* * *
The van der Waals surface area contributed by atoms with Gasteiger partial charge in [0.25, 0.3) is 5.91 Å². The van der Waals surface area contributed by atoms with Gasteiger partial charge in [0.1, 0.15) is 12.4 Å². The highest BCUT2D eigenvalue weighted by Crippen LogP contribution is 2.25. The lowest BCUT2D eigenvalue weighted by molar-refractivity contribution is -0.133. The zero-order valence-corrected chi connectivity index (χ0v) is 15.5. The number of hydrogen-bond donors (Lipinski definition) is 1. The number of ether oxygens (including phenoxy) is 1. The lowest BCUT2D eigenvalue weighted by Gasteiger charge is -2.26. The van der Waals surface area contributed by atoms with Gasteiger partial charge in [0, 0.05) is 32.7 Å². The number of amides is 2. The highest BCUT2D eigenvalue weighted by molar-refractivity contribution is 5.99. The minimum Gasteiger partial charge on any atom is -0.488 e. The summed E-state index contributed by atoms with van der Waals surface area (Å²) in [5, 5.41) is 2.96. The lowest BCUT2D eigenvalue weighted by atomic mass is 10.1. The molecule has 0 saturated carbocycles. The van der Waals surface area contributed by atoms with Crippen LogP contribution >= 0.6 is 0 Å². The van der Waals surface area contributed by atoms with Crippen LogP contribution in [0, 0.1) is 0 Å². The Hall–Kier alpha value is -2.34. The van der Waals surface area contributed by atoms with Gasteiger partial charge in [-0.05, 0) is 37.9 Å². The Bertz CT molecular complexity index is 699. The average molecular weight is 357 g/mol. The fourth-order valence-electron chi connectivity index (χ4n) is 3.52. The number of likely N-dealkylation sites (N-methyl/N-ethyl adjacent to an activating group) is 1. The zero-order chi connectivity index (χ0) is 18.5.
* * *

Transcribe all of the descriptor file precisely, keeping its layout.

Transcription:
The van der Waals surface area contributed by atoms with Gasteiger partial charge in [0.25, 0.3) is 5.91 Å². The van der Waals surface area contributed by atoms with Gasteiger partial charge in [0.1, 0.15) is 12.4 Å². The highest BCUT2D eigenvalue weighted by Crippen LogP contribution is 2.25. The lowest BCUT2D eigenvalue weighted by molar-refractivity contribution is -0.133. The zero-order valence-corrected chi connectivity index (χ0v) is 15.5. The number of hydrogen-bond donors (Lipinski definition) is 1. The number of ether oxygens (including phenoxy) is 1. The lowest BCUT2D eigenvalue weighted by Gasteiger charge is -2.26. The van der Waals surface area contributed by atoms with Gasteiger partial charge in [0, 0.05) is 32.7 Å². The number of amides is 2. The highest BCUT2D eigenvalue weighted by molar-refractivity contribution is 5.99. The minimum Gasteiger partial charge on any atom is -0.488 e. The summed E-state index contributed by atoms with van der Waals surface area (Å²) in [5, 5.41) is 2.96. The lowest BCUT2D eigenvalue weighted by atomic mass is 10.1. The molecule has 0 saturated carbocycles. The van der Waals surface area contributed by atoms with Crippen LogP contribution >= 0.6 is 0 Å². The van der Waals surface area contributed by atoms with Crippen LogP contribution in [0, 0.1) is 0 Å². The Hall–Kier alpha value is -2.34. The van der Waals surface area contributed by atoms with Gasteiger partial charge in [-0.05, 0) is 37.9 Å². The Bertz CT molecular complexity index is 699. The average molecular weight is 357 g/mol. The fourth-order valence-electron chi connectivity index (χ4n) is 3.52. The number of likely N-dealkylation sites (N-methyl/N-ethyl adjacent to an activating group) is 1. The zero-order chi connectivity index (χ0) is 18.5.